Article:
Tips for Coaching Your Own Child

Whether you are a qualified coach who is in charge of a successful club or simply lending a helping hand once per week due to limited resources, coaching your own child comes with a string of difficulties. So, just how can coaches be both successful and fair when it comes to working with those closest to them?

No matter how long you have been involved with team sports, you are likely to have come across a time when a coach has picked their own child in a role that they are not deserving of. However, being unbiased is one of the most important factors to consider when finding yourself in the position of coaching your own child.


 

Aiding the development of your child and ensuring that they are having fun at all times is a difficult enough process, without having a whole team of children to consider also. However, it is crucial that you do not offer any special treatment to your child, whether it be playing them in their preferred position or substituting someone else ahead of them during a match. On the other hand, it is also important that you do not come down on them too hard when they make a mistake, which should be the case with any young player. So, let’s take a closer look at some of the points to consider when your own child is part of the team in which you are coaching.


 

Set Boundaries Between Yourself & Your Child

As soon as it becomes apparent that you will be looking after your child’s team, it is important to sit down and discuss the situation between each other. While young children are likely to be excited about the prospect, teenagers may well be apprehensive about the prospect or their mother or father mixing with their teammates on a regular basis, meaning that it is vital that you tell them what to expect. During this time, it is also suggested that parents/coaches set some form of boundaries when it comes to how you will interact with your child during training sessions and matches, with failing to do so potentially bringing up some tricky situations.


 

Consider Talking to Other Parents

Communication with parents is crucial for any coach, however it is perhaps even more important for those who are in charge of their own child, as well as a host of others. Explain to the parents how you will go about things throughout the season, as well as what you expect from the players themselves. We would also suggest that you aim to get other parents on board where possible, even it if is for helping out with minor jobs such as providing snacks or taking photos on matchday.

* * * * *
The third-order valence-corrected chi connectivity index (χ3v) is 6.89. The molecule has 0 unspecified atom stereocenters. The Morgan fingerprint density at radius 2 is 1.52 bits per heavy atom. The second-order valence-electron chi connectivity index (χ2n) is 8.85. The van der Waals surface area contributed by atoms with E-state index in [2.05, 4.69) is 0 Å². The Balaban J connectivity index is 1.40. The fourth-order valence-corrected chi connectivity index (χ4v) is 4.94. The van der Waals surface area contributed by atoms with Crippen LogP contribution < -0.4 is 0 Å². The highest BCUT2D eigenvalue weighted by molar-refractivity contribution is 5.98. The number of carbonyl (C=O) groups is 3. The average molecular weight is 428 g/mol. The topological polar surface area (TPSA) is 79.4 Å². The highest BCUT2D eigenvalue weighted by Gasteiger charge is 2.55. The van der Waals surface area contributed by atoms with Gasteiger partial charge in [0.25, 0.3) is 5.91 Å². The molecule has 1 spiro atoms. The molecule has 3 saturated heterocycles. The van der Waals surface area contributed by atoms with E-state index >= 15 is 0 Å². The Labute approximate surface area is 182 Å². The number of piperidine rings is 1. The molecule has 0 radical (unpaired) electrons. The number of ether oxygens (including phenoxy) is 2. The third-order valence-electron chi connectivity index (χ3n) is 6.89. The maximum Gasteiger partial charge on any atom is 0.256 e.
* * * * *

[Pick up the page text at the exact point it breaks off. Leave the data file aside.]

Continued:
Keep Playing Time Equal

With the majority of children’s sports teams having been established in order to provide youngsters with a form of enjoyment and physical activity, it is important that coaches give them an equal amount of playing time. It may be tempting to play your child as a striker and build the team around them, however this is unlikely to see them learn much. Instead, give the entire squad an equal opportunity, which includes them playing in different positions on the pitch.


 

Leave Your Role as Parent at Home

It is easy to let behavioural issues that arise at home drift into your coaching, so be sure to try and forget about such patterns when taking to the field. Whilst this is easier said than done, the process can be achieved by carefully selecting the language in which you are using when carrying out coaching sessions and pre-match talks. Also, be sure to treat each individual in the same manner, with either failing to address poor behaviour or positively reinforcing your child likely to cause confusion amongst the rest of the team.


 

Leave Your Role as Coach on the Pitch

As much as you need to forget about your role as a parent when on the field, it is equally as important to resort back to the position when at home. While offering constructive criticism is acceptable as a coach, you should not harp back to a poor performance on matchday when at home. As well as this, coaches should avoid aiming to introduce additional exercises into their child’s schedule in an attempt to give them a helping hand, with youngsters not requiring any more micromanaging than they already receive.

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